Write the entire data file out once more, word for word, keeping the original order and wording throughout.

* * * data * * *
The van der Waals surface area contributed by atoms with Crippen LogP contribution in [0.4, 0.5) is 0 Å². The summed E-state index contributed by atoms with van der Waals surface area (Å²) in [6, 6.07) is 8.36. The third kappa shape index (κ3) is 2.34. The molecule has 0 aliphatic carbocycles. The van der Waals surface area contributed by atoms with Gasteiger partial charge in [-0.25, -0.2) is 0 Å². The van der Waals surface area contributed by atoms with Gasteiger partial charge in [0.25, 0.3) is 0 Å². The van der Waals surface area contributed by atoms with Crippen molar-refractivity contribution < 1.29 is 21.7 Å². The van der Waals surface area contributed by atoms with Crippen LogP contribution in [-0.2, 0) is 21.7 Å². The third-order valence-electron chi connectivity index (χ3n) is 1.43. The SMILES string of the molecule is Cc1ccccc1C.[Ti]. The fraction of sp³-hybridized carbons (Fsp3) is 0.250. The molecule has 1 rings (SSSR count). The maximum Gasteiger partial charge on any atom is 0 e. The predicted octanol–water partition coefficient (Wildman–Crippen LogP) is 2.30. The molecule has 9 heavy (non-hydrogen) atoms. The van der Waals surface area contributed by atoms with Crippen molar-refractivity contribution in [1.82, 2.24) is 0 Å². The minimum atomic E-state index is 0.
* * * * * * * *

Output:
The van der Waals surface area contributed by atoms with Crippen LogP contribution in [0.4, 0.5) is 0 Å². The summed E-state index contributed by atoms with van der Waals surface area (Å²) in [6, 6.07) is 8.36. The third kappa shape index (κ3) is 2.34. The molecule has 0 aliphatic carbocycles. The van der Waals surface area contributed by atoms with Gasteiger partial charge in [-0.25, -0.2) is 0 Å². The van der Waals surface area contributed by atoms with Gasteiger partial charge in [0.25, 0.3) is 0 Å². The van der Waals surface area contributed by atoms with Crippen molar-refractivity contribution < 1.29 is 21.7 Å². The van der Waals surface area contributed by atoms with Crippen LogP contribution in [-0.2, 0) is 21.7 Å². The third-order valence-electron chi connectivity index (χ3n) is 1.43. The SMILES string of the molecule is Cc1ccccc1C.[Ti]. The fraction of sp³-hybridized carbons (Fsp3) is 0.250. The molecule has 1 rings (SSSR count). The maximum Gasteiger partial charge on any atom is 0 e. The predicted octanol–water partition coefficient (Wildman–Crippen LogP) is 2.30. The molecule has 9 heavy (non-hydrogen) atoms. The van der Waals surface area contributed by atoms with Crippen molar-refractivity contribution in [1.82, 2.24) is 0 Å². The minimum atomic E-state index is 0.